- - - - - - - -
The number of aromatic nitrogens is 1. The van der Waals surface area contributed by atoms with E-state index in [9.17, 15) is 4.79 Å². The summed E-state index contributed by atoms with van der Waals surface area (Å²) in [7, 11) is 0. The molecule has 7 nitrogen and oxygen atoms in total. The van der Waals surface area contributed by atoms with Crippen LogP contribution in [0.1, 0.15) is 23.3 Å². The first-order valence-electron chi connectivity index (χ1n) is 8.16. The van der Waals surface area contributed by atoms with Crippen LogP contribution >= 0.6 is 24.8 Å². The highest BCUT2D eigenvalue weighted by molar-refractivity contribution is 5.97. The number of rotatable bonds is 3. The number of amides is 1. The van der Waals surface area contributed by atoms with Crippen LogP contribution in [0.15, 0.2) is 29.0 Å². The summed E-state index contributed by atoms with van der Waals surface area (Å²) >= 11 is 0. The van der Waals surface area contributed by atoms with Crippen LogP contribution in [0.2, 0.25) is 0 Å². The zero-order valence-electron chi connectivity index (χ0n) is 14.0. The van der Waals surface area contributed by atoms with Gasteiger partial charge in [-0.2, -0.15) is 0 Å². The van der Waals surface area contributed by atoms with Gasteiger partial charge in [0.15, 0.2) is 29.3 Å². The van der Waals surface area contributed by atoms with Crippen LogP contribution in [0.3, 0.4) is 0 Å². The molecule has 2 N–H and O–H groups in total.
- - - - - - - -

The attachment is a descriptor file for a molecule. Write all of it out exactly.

The number of aromatic nitrogens is 1. The van der Waals surface area contributed by atoms with E-state index in [9.17, 15) is 4.79 Å². The summed E-state index contributed by atoms with van der Waals surface area (Å²) in [7, 11) is 0. The molecule has 7 nitrogen and oxygen atoms in total. The van der Waals surface area contributed by atoms with Crippen LogP contribution in [0.1, 0.15) is 23.3 Å². The first-order valence-electron chi connectivity index (χ1n) is 8.16. The van der Waals surface area contributed by atoms with Crippen LogP contribution >= 0.6 is 24.8 Å². The highest BCUT2D eigenvalue weighted by molar-refractivity contribution is 5.97. The number of rotatable bonds is 3. The number of amides is 1. The van der Waals surface area contributed by atoms with Crippen LogP contribution in [0.15, 0.2) is 29.0 Å². The summed E-state index contributed by atoms with van der Waals surface area (Å²) >= 11 is 0. The van der Waals surface area contributed by atoms with Crippen LogP contribution in [0.2, 0.25) is 0 Å². The zero-order valence-electron chi connectivity index (χ0n) is 14.0. The van der Waals surface area contributed by atoms with Gasteiger partial charge in [-0.2, -0.15) is 0 Å². The van der Waals surface area contributed by atoms with Gasteiger partial charge in [0.15, 0.2) is 29.3 Å². The van der Waals surface area contributed by atoms with Crippen LogP contribution in [0.3, 0.4) is 0 Å². The molecule has 2 N–H and O–H groups in total.